Modelo importado da Inglaterra em 1854

Em 1859, a ligação entre Lisboa e Porto através das carreiras da Malaposta fazia-se em 34 horas e passava por 23 estações de muda. Apesar do bom serviço que as diligências prestavam nessa altura, a sua extinção foi irreversível com o aparecimento do comboio, embora se mantivessem em actividade durante mais algum tempo, como atestam os «manuais do viajante» da época.

03 julho 2006

Malaposta's history

The European carriage museums reflect the variety in European culture

The European carriage museums reflect the variety in European culture. The splendour of Royalty, the pride of nobility, but also the diligence of merchants and frugality of the bourgeois are recognizable. Craftsmen and artists made carriages like a mirror of European history.
As a result of the French Revolution and the abolishment of many monarchies only a few ancient Royal collections survived. The Portuguese and Austrian people saved their magnificent Royal and Imperial Court collections and erected the first public carriage museums in 1905 and 1918. Elsewhere carriages survived in castles, coach houses, farms and several museums, scattered all over the continent.

In 1958 the Dutch founded a National Carriage Museum, presenting an overview of the types which were in use from the 18th unto the 20th century. The Dutch museums gave their carriages to this new institute.

In the last decades many private carriage owners like to drive, to collect and to restore historical carriages. They find out how complicated it is to provide a safe haven for their collection. And they discover how valuable the original state of a vehicle can be, as a unique survivor of the past.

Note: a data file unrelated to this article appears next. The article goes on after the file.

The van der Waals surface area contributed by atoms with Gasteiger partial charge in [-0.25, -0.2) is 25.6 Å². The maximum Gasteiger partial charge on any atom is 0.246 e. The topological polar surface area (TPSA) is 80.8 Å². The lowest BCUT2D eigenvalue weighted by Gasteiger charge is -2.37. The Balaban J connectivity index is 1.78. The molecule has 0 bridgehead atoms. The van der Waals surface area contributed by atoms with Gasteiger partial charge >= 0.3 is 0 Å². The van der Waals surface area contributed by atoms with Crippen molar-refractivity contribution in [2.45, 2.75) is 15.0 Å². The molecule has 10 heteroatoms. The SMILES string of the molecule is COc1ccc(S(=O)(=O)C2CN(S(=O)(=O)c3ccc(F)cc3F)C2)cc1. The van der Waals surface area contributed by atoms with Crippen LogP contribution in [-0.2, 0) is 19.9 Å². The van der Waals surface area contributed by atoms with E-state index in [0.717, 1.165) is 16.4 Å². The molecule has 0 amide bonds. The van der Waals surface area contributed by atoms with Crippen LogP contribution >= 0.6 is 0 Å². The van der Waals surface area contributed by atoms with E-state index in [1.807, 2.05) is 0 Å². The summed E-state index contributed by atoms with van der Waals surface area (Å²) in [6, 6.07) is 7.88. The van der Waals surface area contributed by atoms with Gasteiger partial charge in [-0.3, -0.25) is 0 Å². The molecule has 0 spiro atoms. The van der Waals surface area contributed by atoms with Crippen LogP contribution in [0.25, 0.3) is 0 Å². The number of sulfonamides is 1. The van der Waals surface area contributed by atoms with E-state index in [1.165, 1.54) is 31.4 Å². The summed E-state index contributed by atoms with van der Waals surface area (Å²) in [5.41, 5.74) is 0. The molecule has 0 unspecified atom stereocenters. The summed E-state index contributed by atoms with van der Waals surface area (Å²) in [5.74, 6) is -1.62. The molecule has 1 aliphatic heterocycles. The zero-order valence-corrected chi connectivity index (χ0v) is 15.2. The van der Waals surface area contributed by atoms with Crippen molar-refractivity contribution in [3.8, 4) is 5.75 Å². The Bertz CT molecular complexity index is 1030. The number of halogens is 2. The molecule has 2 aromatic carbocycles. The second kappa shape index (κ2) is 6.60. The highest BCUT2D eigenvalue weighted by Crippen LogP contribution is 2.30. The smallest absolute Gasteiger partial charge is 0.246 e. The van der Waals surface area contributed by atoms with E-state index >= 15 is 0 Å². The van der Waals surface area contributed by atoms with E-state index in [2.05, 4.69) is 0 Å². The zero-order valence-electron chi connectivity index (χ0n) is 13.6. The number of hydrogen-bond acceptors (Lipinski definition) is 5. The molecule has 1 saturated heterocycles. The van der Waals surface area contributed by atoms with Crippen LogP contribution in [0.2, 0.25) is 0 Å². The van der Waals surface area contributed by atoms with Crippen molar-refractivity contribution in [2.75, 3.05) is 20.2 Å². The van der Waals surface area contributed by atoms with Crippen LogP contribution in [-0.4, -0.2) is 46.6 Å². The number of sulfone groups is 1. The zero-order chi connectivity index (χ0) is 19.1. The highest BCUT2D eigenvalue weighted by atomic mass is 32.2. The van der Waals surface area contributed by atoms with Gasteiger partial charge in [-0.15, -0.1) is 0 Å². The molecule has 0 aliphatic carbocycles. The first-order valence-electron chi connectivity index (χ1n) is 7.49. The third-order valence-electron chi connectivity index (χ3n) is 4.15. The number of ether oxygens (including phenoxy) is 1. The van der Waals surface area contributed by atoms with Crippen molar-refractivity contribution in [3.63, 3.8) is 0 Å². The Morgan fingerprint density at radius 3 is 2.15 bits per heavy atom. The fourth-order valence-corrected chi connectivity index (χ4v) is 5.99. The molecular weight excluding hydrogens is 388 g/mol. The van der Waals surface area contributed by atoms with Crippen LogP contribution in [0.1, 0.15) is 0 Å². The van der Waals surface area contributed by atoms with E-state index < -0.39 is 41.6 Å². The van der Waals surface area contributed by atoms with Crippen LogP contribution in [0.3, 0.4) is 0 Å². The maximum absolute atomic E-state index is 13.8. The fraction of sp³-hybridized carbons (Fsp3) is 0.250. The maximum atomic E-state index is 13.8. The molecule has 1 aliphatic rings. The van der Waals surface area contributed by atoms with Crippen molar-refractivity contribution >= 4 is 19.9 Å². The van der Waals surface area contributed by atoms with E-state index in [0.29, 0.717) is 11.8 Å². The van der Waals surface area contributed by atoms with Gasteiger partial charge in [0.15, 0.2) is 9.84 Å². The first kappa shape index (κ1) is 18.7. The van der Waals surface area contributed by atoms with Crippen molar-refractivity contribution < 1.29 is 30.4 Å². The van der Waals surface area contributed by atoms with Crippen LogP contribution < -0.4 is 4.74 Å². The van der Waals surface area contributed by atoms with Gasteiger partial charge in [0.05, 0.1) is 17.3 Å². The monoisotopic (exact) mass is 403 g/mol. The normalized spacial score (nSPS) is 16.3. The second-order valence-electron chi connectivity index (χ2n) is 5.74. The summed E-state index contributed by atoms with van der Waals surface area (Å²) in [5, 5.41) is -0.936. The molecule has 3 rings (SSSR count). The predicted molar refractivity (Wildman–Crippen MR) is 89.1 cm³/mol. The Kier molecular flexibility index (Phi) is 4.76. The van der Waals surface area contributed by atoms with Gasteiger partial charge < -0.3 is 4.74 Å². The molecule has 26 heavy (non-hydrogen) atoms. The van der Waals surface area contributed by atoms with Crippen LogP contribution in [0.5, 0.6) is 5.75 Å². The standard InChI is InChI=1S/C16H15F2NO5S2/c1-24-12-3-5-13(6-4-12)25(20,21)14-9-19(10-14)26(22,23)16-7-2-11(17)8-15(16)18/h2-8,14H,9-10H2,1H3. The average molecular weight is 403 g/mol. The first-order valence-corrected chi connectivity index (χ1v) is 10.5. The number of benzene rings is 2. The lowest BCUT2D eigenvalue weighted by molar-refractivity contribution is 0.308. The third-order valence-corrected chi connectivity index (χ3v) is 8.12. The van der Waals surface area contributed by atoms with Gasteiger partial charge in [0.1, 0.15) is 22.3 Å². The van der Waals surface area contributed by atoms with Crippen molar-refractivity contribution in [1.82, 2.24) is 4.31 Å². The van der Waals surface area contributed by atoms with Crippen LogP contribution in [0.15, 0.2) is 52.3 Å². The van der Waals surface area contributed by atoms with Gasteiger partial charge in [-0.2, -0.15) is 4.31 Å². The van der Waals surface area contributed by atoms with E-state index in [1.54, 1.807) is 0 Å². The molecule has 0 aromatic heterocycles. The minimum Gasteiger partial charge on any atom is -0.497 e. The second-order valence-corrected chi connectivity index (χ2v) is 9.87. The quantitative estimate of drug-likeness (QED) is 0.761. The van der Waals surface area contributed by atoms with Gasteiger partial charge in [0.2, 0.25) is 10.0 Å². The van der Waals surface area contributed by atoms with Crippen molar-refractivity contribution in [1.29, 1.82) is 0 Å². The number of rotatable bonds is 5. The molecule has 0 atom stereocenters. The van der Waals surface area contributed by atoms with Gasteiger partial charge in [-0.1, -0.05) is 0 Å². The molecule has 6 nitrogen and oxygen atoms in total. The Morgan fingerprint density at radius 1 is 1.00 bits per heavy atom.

In this chapter you find the various museums that are linked to this portal. Together they publish a printed catalogue, composed of illustrated fiches of carriages. These fiches can be bought in the museumshops or by e-mail and they can be collected in special cassettes.

This vehicle was intended for the transportation of passengers and mail. There were seats for the passengers inside and outside the carriage and a special compartement for luggage and mail. The mail coach appeared at the end of the 18th Century and lost its popularity in the second half of the 19th Century, when it was substituted by the railway.
links: Carriages of Europe and Portugal.




At 19 dezembro, 2006 07:33, Blogger Jim said...

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